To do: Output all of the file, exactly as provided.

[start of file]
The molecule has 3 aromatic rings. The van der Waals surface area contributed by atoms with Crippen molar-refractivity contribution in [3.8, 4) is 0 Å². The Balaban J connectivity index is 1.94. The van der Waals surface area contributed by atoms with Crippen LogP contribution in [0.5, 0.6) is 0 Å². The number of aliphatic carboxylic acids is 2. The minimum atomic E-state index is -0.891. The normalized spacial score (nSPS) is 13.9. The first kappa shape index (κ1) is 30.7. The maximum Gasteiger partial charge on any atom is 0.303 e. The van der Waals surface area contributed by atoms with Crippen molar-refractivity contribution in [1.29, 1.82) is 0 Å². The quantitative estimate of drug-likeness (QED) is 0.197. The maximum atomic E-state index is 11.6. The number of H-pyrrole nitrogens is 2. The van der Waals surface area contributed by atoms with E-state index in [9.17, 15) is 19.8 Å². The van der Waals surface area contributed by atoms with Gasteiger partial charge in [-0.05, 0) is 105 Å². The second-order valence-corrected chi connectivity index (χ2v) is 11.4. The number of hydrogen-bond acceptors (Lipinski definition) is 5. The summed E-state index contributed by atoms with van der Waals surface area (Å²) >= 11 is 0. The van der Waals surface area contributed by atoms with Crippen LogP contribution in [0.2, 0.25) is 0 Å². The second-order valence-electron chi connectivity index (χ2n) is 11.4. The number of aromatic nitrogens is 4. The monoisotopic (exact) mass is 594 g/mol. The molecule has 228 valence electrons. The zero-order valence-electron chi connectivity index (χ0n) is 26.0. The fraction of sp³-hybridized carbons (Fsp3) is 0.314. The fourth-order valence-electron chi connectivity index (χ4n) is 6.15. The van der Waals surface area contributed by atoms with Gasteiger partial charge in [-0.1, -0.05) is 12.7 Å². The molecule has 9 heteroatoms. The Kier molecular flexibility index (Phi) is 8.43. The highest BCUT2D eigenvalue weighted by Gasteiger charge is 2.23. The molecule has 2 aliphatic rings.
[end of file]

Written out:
The molecule has 3 aromatic rings. The van der Waals surface area contributed by atoms with Crippen molar-refractivity contribution in [3.8, 4) is 0 Å². The Balaban J connectivity index is 1.94. The van der Waals surface area contributed by atoms with Crippen LogP contribution in [0.5, 0.6) is 0 Å². The number of aliphatic carboxylic acids is 2. The minimum atomic E-state index is -0.891. The normalized spacial score (nSPS) is 13.9. The first kappa shape index (κ1) is 30.7. The maximum Gasteiger partial charge on any atom is 0.303 e. The van der Waals surface area contributed by atoms with Crippen molar-refractivity contribution in [1.29, 1.82) is 0 Å². The quantitative estimate of drug-likeness (QED) is 0.197. The maximum atomic E-state index is 11.6. The number of H-pyrrole nitrogens is 2. The van der Waals surface area contributed by atoms with E-state index in [9.17, 15) is 19.8 Å². The van der Waals surface area contributed by atoms with Gasteiger partial charge in [-0.05, 0) is 105 Å². The second-order valence-corrected chi connectivity index (χ2v) is 11.4. The number of hydrogen-bond acceptors (Lipinski definition) is 5. The summed E-state index contributed by atoms with van der Waals surface area (Å²) >= 11 is 0. The van der Waals surface area contributed by atoms with Crippen LogP contribution in [0.2, 0.25) is 0 Å². The second-order valence-electron chi connectivity index (χ2n) is 11.4. The number of aromatic nitrogens is 4. The monoisotopic (exact) mass is 594 g/mol. The molecule has 228 valence electrons. The zero-order valence-electron chi connectivity index (χ0n) is 26.0. The fraction of sp³-hybridized carbons (Fsp3) is 0.314. The fourth-order valence-electron chi connectivity index (χ4n) is 6.15. The van der Waals surface area contributed by atoms with Gasteiger partial charge in [-0.1, -0.05) is 12.7 Å². The molecule has 9 heteroatoms. The Kier molecular flexibility index (Phi) is 8.43. The highest BCUT2D eigenvalue weighted by Gasteiger charge is 2.23. The molecule has 2 aliphatic rings.